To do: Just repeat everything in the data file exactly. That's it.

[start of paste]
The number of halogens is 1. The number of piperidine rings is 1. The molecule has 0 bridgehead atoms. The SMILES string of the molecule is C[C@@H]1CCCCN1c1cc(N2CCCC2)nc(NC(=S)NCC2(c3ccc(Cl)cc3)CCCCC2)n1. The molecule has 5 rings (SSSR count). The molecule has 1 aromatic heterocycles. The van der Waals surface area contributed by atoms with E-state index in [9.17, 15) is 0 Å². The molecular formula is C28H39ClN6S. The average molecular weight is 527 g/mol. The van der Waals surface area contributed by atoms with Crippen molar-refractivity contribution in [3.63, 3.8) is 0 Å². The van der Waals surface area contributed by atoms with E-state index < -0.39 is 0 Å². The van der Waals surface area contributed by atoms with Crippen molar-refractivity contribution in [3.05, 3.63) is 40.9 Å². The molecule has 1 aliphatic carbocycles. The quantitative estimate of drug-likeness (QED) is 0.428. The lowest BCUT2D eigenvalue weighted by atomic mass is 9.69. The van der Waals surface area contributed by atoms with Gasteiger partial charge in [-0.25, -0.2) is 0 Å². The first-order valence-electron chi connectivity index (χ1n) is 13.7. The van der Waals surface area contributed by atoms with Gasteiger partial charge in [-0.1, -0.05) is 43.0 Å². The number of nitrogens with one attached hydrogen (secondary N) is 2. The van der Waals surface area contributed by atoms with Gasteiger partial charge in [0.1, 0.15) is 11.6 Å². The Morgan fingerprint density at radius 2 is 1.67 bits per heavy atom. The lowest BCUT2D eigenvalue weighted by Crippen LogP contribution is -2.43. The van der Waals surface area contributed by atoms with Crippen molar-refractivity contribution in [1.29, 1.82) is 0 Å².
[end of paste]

The number of halogens is 1. The number of piperidine rings is 1. The molecule has 0 bridgehead atoms. The SMILES string of the molecule is C[C@@H]1CCCCN1c1cc(N2CCCC2)nc(NC(=S)NCC2(c3ccc(Cl)cc3)CCCCC2)n1. The molecule has 5 rings (SSSR count). The molecule has 1 aromatic heterocycles. The van der Waals surface area contributed by atoms with E-state index in [9.17, 15) is 0 Å². The molecular formula is C28H39ClN6S. The average molecular weight is 527 g/mol. The van der Waals surface area contributed by atoms with Crippen molar-refractivity contribution in [3.63, 3.8) is 0 Å². The van der Waals surface area contributed by atoms with E-state index < -0.39 is 0 Å². The van der Waals surface area contributed by atoms with Crippen molar-refractivity contribution in [3.05, 3.63) is 40.9 Å². The molecule has 1 aliphatic carbocycles. The quantitative estimate of drug-likeness (QED) is 0.428. The lowest BCUT2D eigenvalue weighted by atomic mass is 9.69. The van der Waals surface area contributed by atoms with Gasteiger partial charge in [-0.25, -0.2) is 0 Å². The first-order valence-electron chi connectivity index (χ1n) is 13.7. The van der Waals surface area contributed by atoms with Gasteiger partial charge in [-0.1, -0.05) is 43.0 Å². The number of nitrogens with one attached hydrogen (secondary N) is 2. The van der Waals surface area contributed by atoms with Gasteiger partial charge in [0.1, 0.15) is 11.6 Å². The Morgan fingerprint density at radius 2 is 1.67 bits per heavy atom. The lowest BCUT2D eigenvalue weighted by Crippen LogP contribution is -2.43. The van der Waals surface area contributed by atoms with Crippen molar-refractivity contribution in [1.29, 1.82) is 0 Å².